Six years ago, Jaden Smith tweeted a question that was quickly lampooned across the net. His tweet oozed both the banality of any New Age aphorism and the stupidity of a stoner’s observation of their weed-warped world, or so a lot of folks thought. In many respects he’s ahead of his time, and this observation in particular is one that strikes me as being a sleeper concept of sorts — “How can mirrors be real if our eyes aren’t real?”
I think a lot about this tweet in the context of contemporary interface design, as in the planning and assembly of digital systems a person can touch and see and hear.
These days, the mirrors we most often use to check our makeup or see if there’s gunk in our teeth are found on our phones — “smart” devices that coordinate an array of sensors and cutting-edge “image display” and “image capture” technologies to render reality within the boundaries of a powered physical display.
What’s interesting about smart-devices-as-mirrors is that the eventual representation of the “image of the world” is explicitly and wholly a “model” of the world — a “model” meaning a “ human-constructed representation (abstraction) of something that exists in reality”. Physical mirrors are interesting because they have the ability to render reality and even warp it, but what they depict is “a physical reality” in the truest sense; The physical qualities of a mirror can be seen as akin to seeing the world through air, or seeing the world through water. While a human being can physically manipulate a physical mirror to alter the final reflection, the reflection in and of itself is a product of the physical world and unalterable in totality.
To a degree, film photography was an extension of this physical realization (rendering) of reality. At a certain point, what else is the capture of light on paper but a wholly physical process? While people intervened in the path of light’s travel with lenses and apertures and specifically-designed crystal-studded paper, what emerges as a process is less a constructed model of reality and more a continually warped representation of what actually exists in the world. Film and paper photography was a deeply labor-intensive art, full of cutting and cropping and poisoning and brushwork, all serving the act of rendering what was once a beam of light into an image-rendering of a particular summer day. Impressionism lives on in this sense.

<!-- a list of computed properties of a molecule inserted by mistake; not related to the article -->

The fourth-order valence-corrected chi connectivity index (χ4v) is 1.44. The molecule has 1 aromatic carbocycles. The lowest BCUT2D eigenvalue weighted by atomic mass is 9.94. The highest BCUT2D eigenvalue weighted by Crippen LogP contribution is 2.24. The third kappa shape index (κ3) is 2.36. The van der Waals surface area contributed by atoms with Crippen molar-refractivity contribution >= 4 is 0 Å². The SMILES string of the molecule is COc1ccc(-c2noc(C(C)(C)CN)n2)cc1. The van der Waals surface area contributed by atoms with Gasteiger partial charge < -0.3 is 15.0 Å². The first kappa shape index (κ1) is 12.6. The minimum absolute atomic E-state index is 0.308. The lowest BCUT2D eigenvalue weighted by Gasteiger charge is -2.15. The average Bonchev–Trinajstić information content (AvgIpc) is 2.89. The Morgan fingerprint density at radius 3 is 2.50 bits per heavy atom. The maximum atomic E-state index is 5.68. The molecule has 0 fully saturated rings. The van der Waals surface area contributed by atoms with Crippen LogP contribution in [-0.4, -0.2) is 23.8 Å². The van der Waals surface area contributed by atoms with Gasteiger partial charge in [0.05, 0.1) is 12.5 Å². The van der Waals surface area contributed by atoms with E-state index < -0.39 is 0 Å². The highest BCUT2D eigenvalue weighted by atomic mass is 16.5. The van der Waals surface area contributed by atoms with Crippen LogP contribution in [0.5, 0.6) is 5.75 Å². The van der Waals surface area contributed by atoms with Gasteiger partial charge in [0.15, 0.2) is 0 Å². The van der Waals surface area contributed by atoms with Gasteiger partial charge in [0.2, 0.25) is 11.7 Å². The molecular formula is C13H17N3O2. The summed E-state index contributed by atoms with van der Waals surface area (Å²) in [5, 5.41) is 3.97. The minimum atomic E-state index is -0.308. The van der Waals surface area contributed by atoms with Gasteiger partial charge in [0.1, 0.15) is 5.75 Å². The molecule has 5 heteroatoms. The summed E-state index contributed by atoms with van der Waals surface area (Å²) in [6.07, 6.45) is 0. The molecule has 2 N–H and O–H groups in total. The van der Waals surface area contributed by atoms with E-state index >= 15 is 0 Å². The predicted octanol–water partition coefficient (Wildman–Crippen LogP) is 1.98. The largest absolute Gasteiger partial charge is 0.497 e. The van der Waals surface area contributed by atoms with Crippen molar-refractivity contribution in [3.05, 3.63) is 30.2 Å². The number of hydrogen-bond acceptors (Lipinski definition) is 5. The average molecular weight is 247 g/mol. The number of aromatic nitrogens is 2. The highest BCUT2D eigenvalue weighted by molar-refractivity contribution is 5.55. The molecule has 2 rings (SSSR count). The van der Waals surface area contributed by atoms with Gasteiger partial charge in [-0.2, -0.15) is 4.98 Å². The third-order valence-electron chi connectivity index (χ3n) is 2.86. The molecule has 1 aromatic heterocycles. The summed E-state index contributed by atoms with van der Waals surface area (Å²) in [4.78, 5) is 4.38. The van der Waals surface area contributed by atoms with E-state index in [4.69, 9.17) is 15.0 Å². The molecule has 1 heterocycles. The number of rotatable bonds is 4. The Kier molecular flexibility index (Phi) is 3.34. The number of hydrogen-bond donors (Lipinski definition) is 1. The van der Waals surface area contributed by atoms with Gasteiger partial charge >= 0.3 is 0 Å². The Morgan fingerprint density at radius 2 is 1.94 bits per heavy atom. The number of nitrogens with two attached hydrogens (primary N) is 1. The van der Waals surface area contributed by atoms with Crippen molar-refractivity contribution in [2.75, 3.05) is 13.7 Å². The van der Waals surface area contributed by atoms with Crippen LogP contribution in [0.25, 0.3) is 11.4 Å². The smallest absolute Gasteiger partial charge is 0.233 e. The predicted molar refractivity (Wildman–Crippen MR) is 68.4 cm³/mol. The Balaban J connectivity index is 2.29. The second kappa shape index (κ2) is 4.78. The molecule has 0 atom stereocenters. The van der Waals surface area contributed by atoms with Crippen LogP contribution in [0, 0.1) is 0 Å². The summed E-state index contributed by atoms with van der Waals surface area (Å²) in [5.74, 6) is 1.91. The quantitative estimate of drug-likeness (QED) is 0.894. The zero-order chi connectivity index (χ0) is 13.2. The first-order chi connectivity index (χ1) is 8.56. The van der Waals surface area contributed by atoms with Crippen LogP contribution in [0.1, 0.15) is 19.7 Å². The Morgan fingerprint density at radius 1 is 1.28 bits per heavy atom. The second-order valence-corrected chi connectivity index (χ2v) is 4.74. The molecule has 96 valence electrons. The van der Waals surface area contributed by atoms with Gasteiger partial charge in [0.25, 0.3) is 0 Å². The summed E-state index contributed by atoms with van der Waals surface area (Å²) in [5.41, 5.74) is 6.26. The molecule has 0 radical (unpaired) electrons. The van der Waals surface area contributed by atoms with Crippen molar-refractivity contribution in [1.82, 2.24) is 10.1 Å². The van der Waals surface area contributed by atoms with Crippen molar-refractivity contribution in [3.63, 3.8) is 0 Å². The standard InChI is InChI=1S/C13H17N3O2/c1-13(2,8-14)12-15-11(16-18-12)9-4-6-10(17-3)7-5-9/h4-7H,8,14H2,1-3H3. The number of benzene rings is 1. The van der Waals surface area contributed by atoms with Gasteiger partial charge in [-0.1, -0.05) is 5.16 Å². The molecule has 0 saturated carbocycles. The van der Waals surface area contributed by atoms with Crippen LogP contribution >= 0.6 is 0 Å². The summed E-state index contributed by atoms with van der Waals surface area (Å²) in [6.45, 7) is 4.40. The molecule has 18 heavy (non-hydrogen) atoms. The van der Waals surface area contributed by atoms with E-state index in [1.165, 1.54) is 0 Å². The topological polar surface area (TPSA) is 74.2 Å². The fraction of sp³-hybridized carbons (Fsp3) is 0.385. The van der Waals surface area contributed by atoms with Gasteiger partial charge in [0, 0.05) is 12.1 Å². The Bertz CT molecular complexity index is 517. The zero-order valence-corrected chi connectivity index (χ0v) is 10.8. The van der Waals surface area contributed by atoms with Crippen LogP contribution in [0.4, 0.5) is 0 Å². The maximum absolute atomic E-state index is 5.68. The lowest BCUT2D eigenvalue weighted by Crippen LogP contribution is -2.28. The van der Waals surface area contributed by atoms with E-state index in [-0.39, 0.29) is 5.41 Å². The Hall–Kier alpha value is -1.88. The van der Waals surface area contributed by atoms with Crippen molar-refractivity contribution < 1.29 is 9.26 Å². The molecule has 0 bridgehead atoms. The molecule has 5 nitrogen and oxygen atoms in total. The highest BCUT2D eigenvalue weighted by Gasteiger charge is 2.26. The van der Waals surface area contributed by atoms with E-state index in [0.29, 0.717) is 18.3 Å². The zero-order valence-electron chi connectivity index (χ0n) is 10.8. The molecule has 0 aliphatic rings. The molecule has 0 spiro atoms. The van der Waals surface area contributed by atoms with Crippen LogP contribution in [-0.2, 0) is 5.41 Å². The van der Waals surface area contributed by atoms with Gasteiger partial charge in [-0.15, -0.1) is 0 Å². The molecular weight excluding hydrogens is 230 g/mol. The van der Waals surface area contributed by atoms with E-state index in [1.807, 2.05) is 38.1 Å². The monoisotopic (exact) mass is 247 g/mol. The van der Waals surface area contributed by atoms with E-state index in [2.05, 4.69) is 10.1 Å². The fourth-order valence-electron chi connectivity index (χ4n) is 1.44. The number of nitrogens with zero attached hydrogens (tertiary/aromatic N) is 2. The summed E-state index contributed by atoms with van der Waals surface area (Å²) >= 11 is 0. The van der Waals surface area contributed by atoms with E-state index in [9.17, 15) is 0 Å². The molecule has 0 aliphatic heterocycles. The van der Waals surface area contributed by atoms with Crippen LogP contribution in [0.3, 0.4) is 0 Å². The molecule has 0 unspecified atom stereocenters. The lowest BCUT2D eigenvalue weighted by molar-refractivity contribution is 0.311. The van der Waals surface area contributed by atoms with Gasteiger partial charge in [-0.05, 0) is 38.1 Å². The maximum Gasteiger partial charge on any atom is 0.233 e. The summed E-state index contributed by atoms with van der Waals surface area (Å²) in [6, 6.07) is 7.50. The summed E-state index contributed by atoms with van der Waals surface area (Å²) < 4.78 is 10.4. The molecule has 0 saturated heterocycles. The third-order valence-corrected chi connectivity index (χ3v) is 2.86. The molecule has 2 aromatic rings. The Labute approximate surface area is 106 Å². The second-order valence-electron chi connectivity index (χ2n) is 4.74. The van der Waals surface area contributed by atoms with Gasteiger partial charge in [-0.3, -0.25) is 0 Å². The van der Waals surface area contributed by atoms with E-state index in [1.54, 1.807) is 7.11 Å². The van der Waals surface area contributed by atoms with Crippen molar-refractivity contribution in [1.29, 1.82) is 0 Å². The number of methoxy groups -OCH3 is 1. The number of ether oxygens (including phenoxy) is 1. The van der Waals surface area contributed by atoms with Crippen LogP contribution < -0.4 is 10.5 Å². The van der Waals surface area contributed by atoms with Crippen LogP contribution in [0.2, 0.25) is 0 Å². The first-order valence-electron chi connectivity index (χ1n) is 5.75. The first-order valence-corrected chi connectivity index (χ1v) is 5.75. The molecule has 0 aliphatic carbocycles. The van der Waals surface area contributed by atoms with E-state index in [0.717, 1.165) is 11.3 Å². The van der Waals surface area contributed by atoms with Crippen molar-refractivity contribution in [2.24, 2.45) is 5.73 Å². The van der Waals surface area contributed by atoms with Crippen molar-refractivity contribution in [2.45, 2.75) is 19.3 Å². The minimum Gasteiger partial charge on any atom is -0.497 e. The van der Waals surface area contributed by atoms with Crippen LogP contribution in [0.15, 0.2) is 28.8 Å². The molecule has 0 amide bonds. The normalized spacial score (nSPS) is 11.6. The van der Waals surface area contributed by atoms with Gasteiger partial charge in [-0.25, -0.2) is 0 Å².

It wasn’t until recently that most photographs became literal abstractions or literal models of thought with the advent of digital photographic capture. While the earliest digital photographs presented terrible image quality/resolution, they were possibly the most honest representations of what they actually were: a product of humans manipulating bits through clever mathematic compression to render blocks of color accordingly.
“How can mirrors be real if our eyes aren’t real?”
What we “see” in our screens is wholly a model of reality, wholly an abstraction of the natural world, wholly determined and manufactured by people sitting in an office in California somewhere, typing away at an IDE. When we strip away the image rendered on a screen, when we deconstruct an algorithm, what’s left?
What does it mean when most models (abstractions) of our digital representations are constructed in California, or completely in America for that matter?
When I look at myself on my phone camera, why do I get the haunting feeling I’m not situated in New York anymore? When I scroll through all the photos of friends and strangers on Facebook or Twitter, why does it all feel so flat? When I tap through my friend’s stories on Instagram and get interrupted by an ad for shoes, why does the shoe ad feel more real than the stories it’s sandwiched between?
In July of 2016, Kevin Systrom (the CEO of Instagram) unveiled the latest feature set to the eponymous app — Stories. He had a particularly interesting take on their most recent product feature, revealed in an interview with The Verge:
Kevin Systrom, Instagram’s co-founder and CEO, credits Snapchat for developing the stories format. But he says it was always bound to surface in other apps. “My thesis is a story is a slideshow format,” Systrom said in an interview with The Verge. “Just like when Facebook invented the [News] Feed, and every social product was like, ‘That’s an innovation, how do we adapt that to our network?’ You’re going to see stories pop up in other networks over time, because it’s one of the best ways to show visual information in chronological order.”